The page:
Gangs specifically target young and impressionable teens, in need of money, as new recruits. Such characters are easy to come across, partially due to a lack of professional and parental guidance; owing to the aforementioned funding issues and the incredibly strict policing system on minorities, which incarcerates minority men at an incredibly disproportionate rate. This need for immediate financial gain, coupled with a lack of guidance and future opportunities, serves as the bedrock for inner-city gang recruitment. Additionally, this contact with crime and gangs at young ages inevitably leads to legal issues, in a system weighted against young minority men, and short prison sentences serve as a further push towards gang culture. These young people are easily contacted by gangs and hardened criminals who can sell the advantages, primarily financial, of becoming associated with the gang lifestyle.15 Unsurprisingly, the stigma surrounding criminal records leads to even fewer employment opportunities, and a life of crime quickly becomes the only choice for these desperate individuals.
This stark contrast in the reasons behind individual's association with gang lifestyle should probably mean additional sympathy for minority gangs, their actions born out of desperation, and scrutiny for white motorcycle clubs, who simply appear bored with their lives, but the opposite seems to be true. Instead, minority gangs are vilified as desperate lowlifes and white gangs are protected with the outlaw image. This is hardly a surprise for a country which still constantly grapples with race relations but is a disappointing revelation all the same. Such a societal opinion would make sense if the actions displayed by these gangs were completely different, but as we will discuss in this next section, the behaviour of both groups are strikingly similar.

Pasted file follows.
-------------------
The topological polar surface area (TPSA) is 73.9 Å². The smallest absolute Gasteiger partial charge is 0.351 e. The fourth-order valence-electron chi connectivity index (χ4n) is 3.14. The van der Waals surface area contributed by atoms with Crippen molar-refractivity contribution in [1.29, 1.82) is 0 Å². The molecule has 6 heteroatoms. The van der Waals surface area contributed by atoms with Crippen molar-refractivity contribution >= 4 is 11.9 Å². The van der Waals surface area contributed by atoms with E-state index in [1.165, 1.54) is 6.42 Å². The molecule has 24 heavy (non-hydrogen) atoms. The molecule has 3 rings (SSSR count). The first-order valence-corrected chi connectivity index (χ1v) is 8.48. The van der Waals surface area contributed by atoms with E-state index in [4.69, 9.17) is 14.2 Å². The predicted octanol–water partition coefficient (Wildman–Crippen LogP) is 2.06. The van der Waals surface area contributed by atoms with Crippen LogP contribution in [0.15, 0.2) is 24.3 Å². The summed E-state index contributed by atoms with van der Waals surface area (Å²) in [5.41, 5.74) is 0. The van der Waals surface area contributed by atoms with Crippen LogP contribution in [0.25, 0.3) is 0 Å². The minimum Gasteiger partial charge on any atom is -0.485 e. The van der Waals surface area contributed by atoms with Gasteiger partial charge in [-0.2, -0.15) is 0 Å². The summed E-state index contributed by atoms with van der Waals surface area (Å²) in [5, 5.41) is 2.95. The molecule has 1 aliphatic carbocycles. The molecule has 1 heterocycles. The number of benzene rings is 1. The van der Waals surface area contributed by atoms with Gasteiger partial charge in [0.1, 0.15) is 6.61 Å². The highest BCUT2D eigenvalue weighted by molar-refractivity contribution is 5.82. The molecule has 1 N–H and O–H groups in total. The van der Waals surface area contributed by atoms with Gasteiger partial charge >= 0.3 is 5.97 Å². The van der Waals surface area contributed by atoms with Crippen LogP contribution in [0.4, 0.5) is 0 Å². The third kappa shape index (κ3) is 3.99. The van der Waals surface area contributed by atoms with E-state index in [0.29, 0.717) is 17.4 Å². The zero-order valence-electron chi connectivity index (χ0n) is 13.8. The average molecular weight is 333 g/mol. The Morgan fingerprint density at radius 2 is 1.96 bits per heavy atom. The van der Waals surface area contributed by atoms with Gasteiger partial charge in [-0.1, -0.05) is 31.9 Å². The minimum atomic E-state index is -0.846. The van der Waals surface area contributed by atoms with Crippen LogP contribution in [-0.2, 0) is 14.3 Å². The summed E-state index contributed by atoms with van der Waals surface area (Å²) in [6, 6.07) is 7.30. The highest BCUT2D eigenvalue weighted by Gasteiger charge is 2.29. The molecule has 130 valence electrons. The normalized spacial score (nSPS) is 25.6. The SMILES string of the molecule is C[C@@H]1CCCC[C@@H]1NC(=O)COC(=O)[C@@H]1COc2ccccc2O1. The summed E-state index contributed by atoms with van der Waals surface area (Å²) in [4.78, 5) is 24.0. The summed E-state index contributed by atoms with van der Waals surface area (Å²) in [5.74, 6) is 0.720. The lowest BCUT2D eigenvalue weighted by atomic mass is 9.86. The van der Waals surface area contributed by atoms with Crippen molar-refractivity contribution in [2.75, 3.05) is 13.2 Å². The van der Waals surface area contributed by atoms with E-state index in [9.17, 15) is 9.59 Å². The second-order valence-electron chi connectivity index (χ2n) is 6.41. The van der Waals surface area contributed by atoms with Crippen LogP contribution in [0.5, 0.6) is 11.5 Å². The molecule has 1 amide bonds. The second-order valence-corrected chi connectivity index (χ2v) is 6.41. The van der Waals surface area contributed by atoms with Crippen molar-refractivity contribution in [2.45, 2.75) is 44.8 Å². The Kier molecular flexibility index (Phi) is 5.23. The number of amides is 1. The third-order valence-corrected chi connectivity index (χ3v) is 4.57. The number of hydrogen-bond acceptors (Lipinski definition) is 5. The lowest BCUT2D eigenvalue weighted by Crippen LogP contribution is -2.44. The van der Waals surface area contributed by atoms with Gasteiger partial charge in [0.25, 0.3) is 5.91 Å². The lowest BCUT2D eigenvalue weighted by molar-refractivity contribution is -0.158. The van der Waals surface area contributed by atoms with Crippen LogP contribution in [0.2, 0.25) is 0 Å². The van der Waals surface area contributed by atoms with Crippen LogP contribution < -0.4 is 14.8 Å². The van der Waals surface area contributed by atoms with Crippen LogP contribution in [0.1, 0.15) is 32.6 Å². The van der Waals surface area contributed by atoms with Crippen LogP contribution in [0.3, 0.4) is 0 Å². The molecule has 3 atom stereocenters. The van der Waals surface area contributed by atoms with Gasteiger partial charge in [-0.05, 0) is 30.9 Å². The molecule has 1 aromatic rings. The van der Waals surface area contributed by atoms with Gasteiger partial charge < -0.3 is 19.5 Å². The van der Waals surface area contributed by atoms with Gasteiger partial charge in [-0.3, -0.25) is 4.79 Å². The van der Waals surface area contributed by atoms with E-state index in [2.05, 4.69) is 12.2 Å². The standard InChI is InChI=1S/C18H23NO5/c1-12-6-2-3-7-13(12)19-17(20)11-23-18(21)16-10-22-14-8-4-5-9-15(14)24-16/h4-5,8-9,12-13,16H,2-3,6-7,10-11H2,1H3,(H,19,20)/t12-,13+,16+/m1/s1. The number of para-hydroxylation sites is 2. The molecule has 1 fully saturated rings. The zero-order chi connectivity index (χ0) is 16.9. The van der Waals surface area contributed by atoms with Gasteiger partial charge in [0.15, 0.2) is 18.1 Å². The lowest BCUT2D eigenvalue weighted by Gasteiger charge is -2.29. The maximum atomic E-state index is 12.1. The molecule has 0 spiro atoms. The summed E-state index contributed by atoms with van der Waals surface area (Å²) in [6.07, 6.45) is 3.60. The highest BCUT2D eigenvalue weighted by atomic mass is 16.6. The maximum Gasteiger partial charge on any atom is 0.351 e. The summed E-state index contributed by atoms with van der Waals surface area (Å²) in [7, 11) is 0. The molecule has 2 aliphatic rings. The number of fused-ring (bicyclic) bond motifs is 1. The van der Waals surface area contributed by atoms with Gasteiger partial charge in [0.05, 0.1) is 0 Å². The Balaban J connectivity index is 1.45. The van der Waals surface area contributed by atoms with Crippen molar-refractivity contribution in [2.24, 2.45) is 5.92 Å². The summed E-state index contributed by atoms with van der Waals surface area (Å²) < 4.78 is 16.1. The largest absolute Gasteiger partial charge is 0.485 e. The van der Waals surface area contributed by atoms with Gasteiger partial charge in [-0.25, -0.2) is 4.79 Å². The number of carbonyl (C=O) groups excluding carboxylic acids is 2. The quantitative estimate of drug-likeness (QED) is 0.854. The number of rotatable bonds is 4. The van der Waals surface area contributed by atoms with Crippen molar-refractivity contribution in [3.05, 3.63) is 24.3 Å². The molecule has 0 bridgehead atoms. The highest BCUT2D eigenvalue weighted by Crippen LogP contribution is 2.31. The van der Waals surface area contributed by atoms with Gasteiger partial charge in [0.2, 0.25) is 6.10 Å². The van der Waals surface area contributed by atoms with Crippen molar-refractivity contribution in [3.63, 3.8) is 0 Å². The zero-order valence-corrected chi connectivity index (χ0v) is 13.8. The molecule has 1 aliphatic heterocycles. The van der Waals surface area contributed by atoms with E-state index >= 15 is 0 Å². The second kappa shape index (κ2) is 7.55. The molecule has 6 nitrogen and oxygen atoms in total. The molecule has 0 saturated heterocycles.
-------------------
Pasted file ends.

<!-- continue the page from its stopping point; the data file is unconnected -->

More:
1 Sons of Anarchy, dir. by Kurt Sutter (FX Networks, LLC, 2008-2014).
2 Atlanta, dir. by Donald Glover (FX Networks, LLC, 2016-present).
3 All Eyez on Me, dir. by Benny Boom (Morgan Creek Productions, 2017).
4 Chris Morris, ‘Biker Heroes: Hells Angels Guardians for Kids?‘, CNBC, 8 December 2014, <https://www.cnbc.com/2014/12/07/biker-heroes-hells-angels-guardians-for-kids.html> [accessed 29 March 2021].
5 Thomas Barker, Outlaw Motorcycle Gangs as Organized Crime Groups (Cham and Heidelberg and New York and Dordrecht and London: Springer, 2014), p. 9.
6 Linda Darling-Hammond, ‘Unequal Opportunity: Race and Education', Brookings, <https://www.brookings.edu /articles/unequal-opportunity-race-and-education/> [accessed 1 April 2021].
7 Darling-Hammond, Race and Education.
8 Darling-Hammond, Race and Education.
9 Desiree C. Boykin, ‘K-12 Disparity Facts and Statistics', United Negro College Fund, <https://uncf.org/pages/k- 12-disparity-facts-and-stats> [accessed 1 April 2021].
10 Lance Lochner, ‘Education, Work and Crime: A Human Capital Approach', International Economic Review, vol. 45, no. 3, <https://doi.Org/10.1111/j.0020-6598.2004.00288.x> [accessed 1 April 2021], p. 812.
11 Drew DeSilver, ‘The Concerns and Challenges of being a U.S. Teen: What the Data show', FactTank, <https://pewrsr.ch/2N6h9q1> [accessed 1 April 2021].
12 Christopher Adamson, ‘Defensive Localism in White and Black: A comparative History of European-American and African-American Youth Gangs', Ethnic and Racial Studies, vol. 23, no. 2 (2001), p. 288.
13 Adamson, Localism, p. 289.
14 DeSilver, Concerns and Challenges.
15 Sudhir Alladi Venkatesh, ‘The Social Organization of Street Gang Activity in an Urban Ghetto', American Journal of Sociology, vol. 103, no. 1 (1997), p. 85.